TxDOT Approves I-45 Widening Despite Local Opposition

Despite every manner of local opposition, the Texas Department of Transportation is pushing forward with a plan to widen Interstate 45 north of the city of Houston, demolishing and displacing thousands of homes, businesses, and community facilities.

February 7, 2021, 11:00 AM PST

By James Brasuell @CasualBrasuell


I-45 and I-69

Trong Nguyen / Shutterstock

"Texas highway officials Thursday gave themselves the green light to rebuild Interstate 45 in Houston, a crucial step in the process, despite lingering concerns from critics that the proposed $7.5 billion widening project is out of step with the region's future needs," report Dug Begley in a paywalled article for the Houston Chronicle.

Specifically, TxDOT issues a record of decision that "signals that the project has completed its federally required environmental impact studies" and "allows for more advanced design work to get underway," according to a separate (not paywalled) article by Emma Whalen.

The North Houston Highway Project would cut a large swath through the city. Begley summarizes: "1,100 homes — most of them apartments and public housing — and more than 340 businesses, five churches and two schools, along with dozens of other properties, will be displaced or affected by the freeway rebuild as currently proposed."

Begley collected numerous statements from local elected officials and advocates reacting in opposition to the decision. Harris County Judge Lina Hidalgo, for example, expressed disappointment in the decision. "It displaces vulnerable people unnecessarily, won’t mitigate traffic over the long term, and ignores the need for meaningful investments in smarter transit solutions," said Hidalgo in a statement quoted by Begley.

Whalen's article includes a quote from TxDOT Houston District Engineer Eliza Paul saying that the project will continue community engagement as it continues into the next phase of development.

Advocacy organizations like Stop TxDOT I-45 and the Make I-45 Better Coalition also responded.

"We are not surprised by TxDOT's insistence on moving forward with their version of the [North Highway Improvement Project], despite their continued failure to address any of the concerns raised by the City of Houston, Harris County, or the overwhelming number of community members who weighed in on the Final Environmental Impact Statement," a statement from Stop TxDOT I-45 read. "Issuing the Record of Decision in the face of mounting issues over the project is just one more example of TxDOT's unwillingness to operate transparently or earn community trust."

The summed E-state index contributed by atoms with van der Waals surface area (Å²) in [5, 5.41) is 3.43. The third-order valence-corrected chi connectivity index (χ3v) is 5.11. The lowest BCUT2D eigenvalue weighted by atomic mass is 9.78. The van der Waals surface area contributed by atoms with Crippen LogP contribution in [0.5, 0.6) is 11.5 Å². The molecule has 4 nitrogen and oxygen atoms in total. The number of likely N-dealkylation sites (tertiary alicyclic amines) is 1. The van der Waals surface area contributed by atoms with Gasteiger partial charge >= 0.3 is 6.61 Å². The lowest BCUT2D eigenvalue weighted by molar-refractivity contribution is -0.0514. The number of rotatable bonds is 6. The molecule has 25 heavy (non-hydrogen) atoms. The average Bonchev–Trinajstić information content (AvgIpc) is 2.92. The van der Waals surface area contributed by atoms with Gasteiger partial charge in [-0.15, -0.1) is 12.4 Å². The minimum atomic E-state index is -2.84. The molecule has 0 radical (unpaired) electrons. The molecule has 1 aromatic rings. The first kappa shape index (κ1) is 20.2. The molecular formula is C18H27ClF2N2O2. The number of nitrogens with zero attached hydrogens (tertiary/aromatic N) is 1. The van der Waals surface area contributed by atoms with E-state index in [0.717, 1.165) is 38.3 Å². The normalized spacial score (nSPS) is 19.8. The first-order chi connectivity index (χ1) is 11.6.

For more background on the project and the controversy it has inspired, especially with regard to the communities of color it will impact, see previous coverage of the project on Planetizen, which spans back to 2015.

Thursday, February 4, 2021 in Houston Chronicle

Chicago Commute

Planning for Congestion Relief

The third and final installment of Planetizen's examination of the role of the planning profession in both perpetuating and solving traffic congestion.

May 12, 2022 - James Brasuell

Twin Cities

Minneapolis Housing Plan a Success—Not for the Reason You Think

Housing advocates praise the city’s move to eliminate single-family zoning by legalizing triplexes on single-family lots, but that isn’t why housing construction is growing.

May 13, 2022 - Reason

Single-Family Housing Construction

New White House Housing Initiative Includes Zoning Reform Incentives

The Biden administration this morning released a new program of actions intended to spur housing construction around the United States.

May 16, 2022 - The White House

Protected bike lane New York

How To Sustain the E-Bike Boom: Make Riders Feel Safe

Riders of electric and non-electric bikes alike agree that they would ride more if they felt safer on city streets, signaling a need for an increased focus on bike infrastructure.

57 minutes ago - Bloomberg

Urban Solar Power

Zoning Stands in the Way of Renewable Energy

Renewable energy is cheap as ever, but zoning isn’t keeping up with the market.

1 hour ago - Popular Science

Walkable DC

Mixed Use Could Lower Neighborhood Crime Rates

New research shows areas with a heavy concentration of commercial offices experience 40 percent higher crime rates than neighborhoods that mix residential and commercial uses.

2 hours ago - Arch Daily

HUD’s 2022 Innovative Housing Showcase

HUD's Office of Policy Development and Research

Expanding HUD’s Eviction Protection Grant Program

HUD's Office of Policy Development and Research

New Updates on The Edge

HUD's Office of Policy Development and Research

Urban Design for Planners 1: Software Tools

This six-course series explores essential urban design concepts using open source software and equips planners with the tools they need to participate fully in the urban design process.

Hand Drawing Master Plans

This course aims to provide an introduction into Urban Design Sketching focused on how to hand draw master plans using a mix of colored markers.